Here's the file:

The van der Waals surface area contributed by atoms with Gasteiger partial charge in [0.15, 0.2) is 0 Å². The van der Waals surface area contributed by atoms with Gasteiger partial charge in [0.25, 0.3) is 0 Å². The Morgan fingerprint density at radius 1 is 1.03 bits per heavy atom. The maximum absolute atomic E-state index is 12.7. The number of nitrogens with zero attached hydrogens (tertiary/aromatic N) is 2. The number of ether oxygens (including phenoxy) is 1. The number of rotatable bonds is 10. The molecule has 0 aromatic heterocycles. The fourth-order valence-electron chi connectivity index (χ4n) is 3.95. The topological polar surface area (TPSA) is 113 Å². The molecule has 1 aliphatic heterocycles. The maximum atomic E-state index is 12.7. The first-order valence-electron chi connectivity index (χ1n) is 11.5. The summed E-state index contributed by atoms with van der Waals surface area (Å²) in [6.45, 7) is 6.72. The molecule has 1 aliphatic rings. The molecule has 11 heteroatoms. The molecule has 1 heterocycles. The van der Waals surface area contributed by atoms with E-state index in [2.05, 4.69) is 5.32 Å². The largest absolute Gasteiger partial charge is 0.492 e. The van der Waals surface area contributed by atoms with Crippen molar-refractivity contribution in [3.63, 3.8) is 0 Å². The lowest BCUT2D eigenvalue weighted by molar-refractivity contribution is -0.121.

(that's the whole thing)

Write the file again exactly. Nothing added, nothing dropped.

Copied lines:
The van der Waals surface area contributed by atoms with Gasteiger partial charge in [0.15, 0.2) is 0 Å². The van der Waals surface area contributed by atoms with Gasteiger partial charge in [0.25, 0.3) is 0 Å². The Morgan fingerprint density at radius 1 is 1.03 bits per heavy atom. The maximum absolute atomic E-state index is 12.7. The number of nitrogens with zero attached hydrogens (tertiary/aromatic N) is 2. The number of ether oxygens (including phenoxy) is 1. The number of rotatable bonds is 10. The molecule has 0 aromatic heterocycles. The fourth-order valence-electron chi connectivity index (χ4n) is 3.95. The topological polar surface area (TPSA) is 113 Å². The molecule has 1 aliphatic heterocycles. The maximum atomic E-state index is 12.7. The first-order valence-electron chi connectivity index (χ1n) is 11.5. The summed E-state index contributed by atoms with van der Waals surface area (Å²) in [6.45, 7) is 6.72. The molecule has 1 aliphatic rings. The molecule has 11 heteroatoms. The molecule has 1 heterocycles. The van der Waals surface area contributed by atoms with E-state index in [2.05, 4.69) is 5.32 Å². The largest absolute Gasteiger partial charge is 0.492 e. The van der Waals surface area contributed by atoms with Crippen molar-refractivity contribution in [3.63, 3.8) is 0 Å². The lowest BCUT2D eigenvalue weighted by molar-refractivity contribution is -0.121.